Certified yoga instructor and school counselor Lade Akande is giving students the resources they need to get through the school day.
As the Director of Wellness at University High School in Carmel, Akande primarily focuses on school counseling, meeting one-on-one with students, surveying community members, faculty and students, and using that data to build a framework for the school year. Akande said she takes a holistic approach to the curriculum, incorporating practices that can be implemented into a daily, weekly, monthly and yearly structure.
“There’s a term that’s been coined called the inner pandemic,” Akande said. “So what we’re seeing with today’s teens, especially in adolescence, is like, these are the lowest rates in 30 years when it comes to drug use, alcohol use, pregnancy, you know, risky behaviors, but it’s off the charts when it comes to poor mental health.”
Akande got her start in college admissions at Butler University, but she returned to college to get her master’s degree in counseling and began working as a college admissions counselor at University High School in 2015. Eventually, she earned her yoga certification and helped introduce an advanced physical education class: Yoga and Mindfulness, which meets daily at University HS.
“We learn about the history and philosophy of yoga,” Akande said. “We learn about anatomy of stress and trauma and how they impact the biology. We actually implement the practices — so we do the breathing, we do the movement and we do mindfulness activities that kind of reinforce that.”
Yoga and Mindfulness meets in the gym second period each day, with about 25 students — plus a few study hall students that “just come and do the yoga because they want to.”
Celeste Hastings, a 12th grader at University High School, said she took Akande’s yoga class last semester, and it ended up being one of her favorite classes because it helped her manage anxiety and improve her mood throughout the day.
“I felt a lot more mindful in general,” Hastings said. “Those little things — like each breath you take or complimenting a peer — all kind of add up and make your day what it is.”
Hastings said both the breathing techniques and the yoga practices help her relieve stress, and it means a lot to her to have found something to help her cope a little bit better.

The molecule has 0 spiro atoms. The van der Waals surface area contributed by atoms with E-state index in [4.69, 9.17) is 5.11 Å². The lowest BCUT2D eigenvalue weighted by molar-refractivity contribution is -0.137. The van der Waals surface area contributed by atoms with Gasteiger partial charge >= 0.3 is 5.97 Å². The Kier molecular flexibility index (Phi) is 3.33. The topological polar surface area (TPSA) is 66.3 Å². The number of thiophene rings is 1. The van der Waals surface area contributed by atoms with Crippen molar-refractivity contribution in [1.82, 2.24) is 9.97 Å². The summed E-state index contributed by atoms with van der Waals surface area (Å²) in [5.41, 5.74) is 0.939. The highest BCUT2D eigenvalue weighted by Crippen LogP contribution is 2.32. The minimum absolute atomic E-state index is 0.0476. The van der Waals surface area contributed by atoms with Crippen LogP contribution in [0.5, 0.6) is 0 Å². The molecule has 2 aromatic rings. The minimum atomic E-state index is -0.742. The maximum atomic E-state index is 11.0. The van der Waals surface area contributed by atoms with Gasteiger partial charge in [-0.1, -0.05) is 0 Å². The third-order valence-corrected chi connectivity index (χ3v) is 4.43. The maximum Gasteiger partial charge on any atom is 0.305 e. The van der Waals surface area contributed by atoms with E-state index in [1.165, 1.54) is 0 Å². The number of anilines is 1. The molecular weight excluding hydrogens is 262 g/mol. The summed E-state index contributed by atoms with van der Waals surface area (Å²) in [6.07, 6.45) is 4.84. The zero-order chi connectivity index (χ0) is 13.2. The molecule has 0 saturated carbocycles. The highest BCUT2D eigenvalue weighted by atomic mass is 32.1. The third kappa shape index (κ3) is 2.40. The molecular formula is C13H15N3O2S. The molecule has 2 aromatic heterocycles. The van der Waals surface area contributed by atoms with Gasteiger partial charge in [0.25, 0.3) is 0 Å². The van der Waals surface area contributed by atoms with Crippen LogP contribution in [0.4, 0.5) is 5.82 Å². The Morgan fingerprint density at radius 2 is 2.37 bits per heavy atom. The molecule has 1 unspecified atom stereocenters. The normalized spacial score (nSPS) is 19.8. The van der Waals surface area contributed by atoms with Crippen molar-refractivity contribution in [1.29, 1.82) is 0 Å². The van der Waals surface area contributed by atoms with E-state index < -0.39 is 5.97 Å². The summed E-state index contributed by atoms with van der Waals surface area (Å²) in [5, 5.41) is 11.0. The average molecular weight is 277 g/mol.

“That kind of stuff really resonated with me,” she said. “Maybe just like, I think, a kinder human and more excited to just go throughout the day and interact with people.”
As one of the only schools in Indiana with a daily wellness program for its students, Akande said she knew what they have at University HS is unique and wanted to measure the results.
And she did — by teaming up with Nick Abel, Associate Professor & Graduate Chair of School Counseling at Butler University, to study the impact of yoga and mindfulness in high school students.
According to Akande and Abel’s study, yoga means “union” and “oneness” and is considered an art and a science. It includes movement, breathwork, mediation and “a study of the self, through the self, to the self.”
Mindfulness is described as “paying attention on purpose to the present moment intentionality and cultivating deeper awareness of self and others.”
Akande and Abel’s study cites the U.S. Surgeon General and the American Psychological Association, which have proclaimed a youth mental health crisis and the ongoing pandemic as “negatively affecting student well-being for many reasons,” as a few of the reasons for conducting the study.
“What we know about these practices is that they help reduce stress, they help increase focus, they help establish connectedness and sense of belonging,” Akande said. “And their empowerment tools give students the opportunity to regulate themselves.”
Akande said she conducted a daily survey of the students taking the class, which consisted of 4-7 questions before and after yoga as well as a pre- and post-semester survey with treatment and control groups.
“And that showed us that immediately after yoga, students felt more relaxed, less stressed, more focused and ready for the challenges of the day,” Akande said.
By the end of the class students have improved their balance and flexibility, Akande said. A lot of their physical symptoms of stress, such as headaches, soreness and stomach pain, also diminish, she said.
“I’ve just also seen a shift in mindset with a lot of students,” Akande added. “It helps them practice contemplation and self-reflection, which is another thing that doesn’t necessarily happen on a day when they’re going to algebra and history and science.”
Julia Poertner, a 12th grader at University High School, is currently in Akande’s yoga class and said she’s already noticed the positive effects the class has on her.
“I think mostly I’ve noticed that I’ve started trying to do movement techniques either if I’m frustrated or kind of feeling anxious,” Poertner said.
Poertner said breathing techniques, such as the box breath and the lion’s breath — or simhasana in Sanskrit — help her when she’s feeling frustrated.
Poertner can’t help but laugh while doing the lion’s breath, holding her hands up like paws and breathing out as if she were roaring.
“It’s part of why I like doing it so much,” she added.
Both Poertner and Hastings said they’re glad to have tools and techniques to help them manage their stress and anxiety early on, and both said they plan to continue using them after high school.
Contact staff writer Chloe McGowan at 317-762-7848 or firstname.lastname@example.org. Follow her on Twitter @chloe_mcgowanxx.